Luke Steadman, 28, the Head Brewer at Bow and Arrow Brewing Co., oozes inspiration. It takes only a few sips of any beer at Bow and Arrow to get a glimpse of the passion that goes into each pint. His love for beer, brewing, and quality ingredients is the baseline for each of his unique recipes. I was fortunate enough to be able to sit (and by sit I mean stand) and chat with him about how he got into brewing, how he got to where he was today, and what sets him apart.
Hops & Husk: How did you end up as the head brewer at Bow and Arrow?
Luke Steadman: I’ve honestly had a hilarious journey. My dad was really into craft beer, and he’d always have weird and unique beers that he would trade with buddies, so I’ve always kind of known about the craft beer scene. I went to the Air Force Academy playing soccer, but blew out my ACL, and at the time, a family friend, Brian Sprague, was in the midst of converting a dairy barn into a brewery, which is now Sprague Farm & Brew Works in Pennsylvania. I was his apprentice basically, and I learned a ton from him. You really worked hard for a pint of beer there, because we grew the hops and barley at the farm there, everything was gravity fed, and cask conditioned, that kind of thing.
In 2012 I went to Siebel Institute of Technology in Chicago, which had awesome faculty, and was an amazing experience for me. I went back to Pennsylvania after that, and helped some breweries set up their operations, mostly as a consultant, because the craft brewery scene was just exploding at the time. From there I went and did some brewing with a company called Brew Gentlemen in Pittsburgh. I traveled to Minnesota and did some brewing there, but knew it wasn’t where I wanted to be longterm. I heard of Bow and Arrow, I applied, and they seemed to really like me and I liked them so here I am!
H&H: Is there anything you thought you might end up doing besides brewing?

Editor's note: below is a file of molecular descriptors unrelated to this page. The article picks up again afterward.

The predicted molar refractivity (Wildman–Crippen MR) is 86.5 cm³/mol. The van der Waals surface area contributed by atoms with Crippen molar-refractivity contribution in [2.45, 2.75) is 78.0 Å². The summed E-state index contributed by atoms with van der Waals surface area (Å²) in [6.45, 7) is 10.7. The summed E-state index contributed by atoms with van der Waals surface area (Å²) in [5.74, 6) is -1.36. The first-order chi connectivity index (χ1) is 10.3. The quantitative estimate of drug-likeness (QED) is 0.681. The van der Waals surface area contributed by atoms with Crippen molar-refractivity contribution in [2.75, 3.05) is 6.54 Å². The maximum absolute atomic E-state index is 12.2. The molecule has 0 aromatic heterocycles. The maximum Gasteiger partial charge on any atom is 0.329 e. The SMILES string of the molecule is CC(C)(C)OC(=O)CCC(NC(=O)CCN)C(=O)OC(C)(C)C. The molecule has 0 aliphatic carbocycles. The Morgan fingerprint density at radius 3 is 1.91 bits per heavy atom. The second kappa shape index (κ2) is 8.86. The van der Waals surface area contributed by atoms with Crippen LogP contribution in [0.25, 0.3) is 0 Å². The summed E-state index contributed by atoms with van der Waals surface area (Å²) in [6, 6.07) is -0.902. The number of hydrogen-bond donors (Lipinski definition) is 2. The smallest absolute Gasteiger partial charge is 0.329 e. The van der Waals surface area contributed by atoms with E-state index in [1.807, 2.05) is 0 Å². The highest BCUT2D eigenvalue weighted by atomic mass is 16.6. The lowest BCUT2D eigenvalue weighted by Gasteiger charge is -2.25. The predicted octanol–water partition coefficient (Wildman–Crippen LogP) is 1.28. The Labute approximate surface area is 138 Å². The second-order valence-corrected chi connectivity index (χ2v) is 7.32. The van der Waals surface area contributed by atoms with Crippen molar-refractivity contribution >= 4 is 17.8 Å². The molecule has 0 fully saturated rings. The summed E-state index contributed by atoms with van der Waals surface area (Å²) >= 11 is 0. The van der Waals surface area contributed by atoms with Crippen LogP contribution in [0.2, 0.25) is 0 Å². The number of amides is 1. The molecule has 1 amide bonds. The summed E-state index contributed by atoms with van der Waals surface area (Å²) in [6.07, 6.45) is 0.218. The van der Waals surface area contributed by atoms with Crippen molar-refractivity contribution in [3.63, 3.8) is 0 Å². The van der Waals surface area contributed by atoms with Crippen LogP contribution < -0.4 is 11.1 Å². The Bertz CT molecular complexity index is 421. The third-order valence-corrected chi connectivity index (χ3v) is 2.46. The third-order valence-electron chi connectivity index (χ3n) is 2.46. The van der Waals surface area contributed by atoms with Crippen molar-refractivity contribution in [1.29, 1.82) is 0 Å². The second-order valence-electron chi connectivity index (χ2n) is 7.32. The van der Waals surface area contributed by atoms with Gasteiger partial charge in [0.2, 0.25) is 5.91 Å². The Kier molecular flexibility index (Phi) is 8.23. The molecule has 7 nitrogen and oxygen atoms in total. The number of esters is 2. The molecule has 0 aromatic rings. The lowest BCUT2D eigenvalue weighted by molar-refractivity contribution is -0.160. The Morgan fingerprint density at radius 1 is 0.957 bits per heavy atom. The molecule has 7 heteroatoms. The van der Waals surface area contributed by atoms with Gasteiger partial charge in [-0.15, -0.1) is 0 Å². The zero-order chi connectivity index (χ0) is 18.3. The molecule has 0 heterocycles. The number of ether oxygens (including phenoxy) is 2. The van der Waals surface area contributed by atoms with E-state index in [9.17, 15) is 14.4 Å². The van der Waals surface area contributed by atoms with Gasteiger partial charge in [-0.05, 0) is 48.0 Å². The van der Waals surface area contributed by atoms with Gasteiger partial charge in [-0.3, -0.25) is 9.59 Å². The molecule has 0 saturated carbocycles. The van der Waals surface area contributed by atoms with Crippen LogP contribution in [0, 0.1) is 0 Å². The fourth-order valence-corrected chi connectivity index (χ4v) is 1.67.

LS: Uh… Not really! The industry is still so young and fortunately I’ve been in it for almost a decade now which is just crazy. I got into it when I was 19, and this fit [Bow and Arrow] has been really nice, the facility is awesome, Shyla [B&A owner] is great, and they really let me do my thing, which is nice. I’m in a great spot now where I have a ton of creative freedom with the beer, and this first year is just a great time for me to try new things and really push myself creatively.
H&H: Why did you choose Siebel for your formal brewing education?
LS: I had been brewing for 5 years leading up to me going to Siebel, but in a real farm setting, and here it’s a lot more mechanical, there’s the Vorlauf, and just so many more pieces than were there [Sprague Farms], so for me going to Siebel filled in a lot of the gaps, like the science background, and some of the more mechanical stuff. But still, my focus is on the raw ingredients, which is why I always start out the Brew Scholars tour with a presentation of the raw ingredients. Sometimes people just think in numbers and, and every once in a while you have to pull yourself out of that black and white, and live in the grey, which is really what brewing is. You can brew a technically perfect beer, but I may still wanna pour it down the drain. The same things happen with recipes. You shouldn’t be copying recipes you should be creating recipes. I always try and tell the guys working with me, you need to be able to create and not just produce.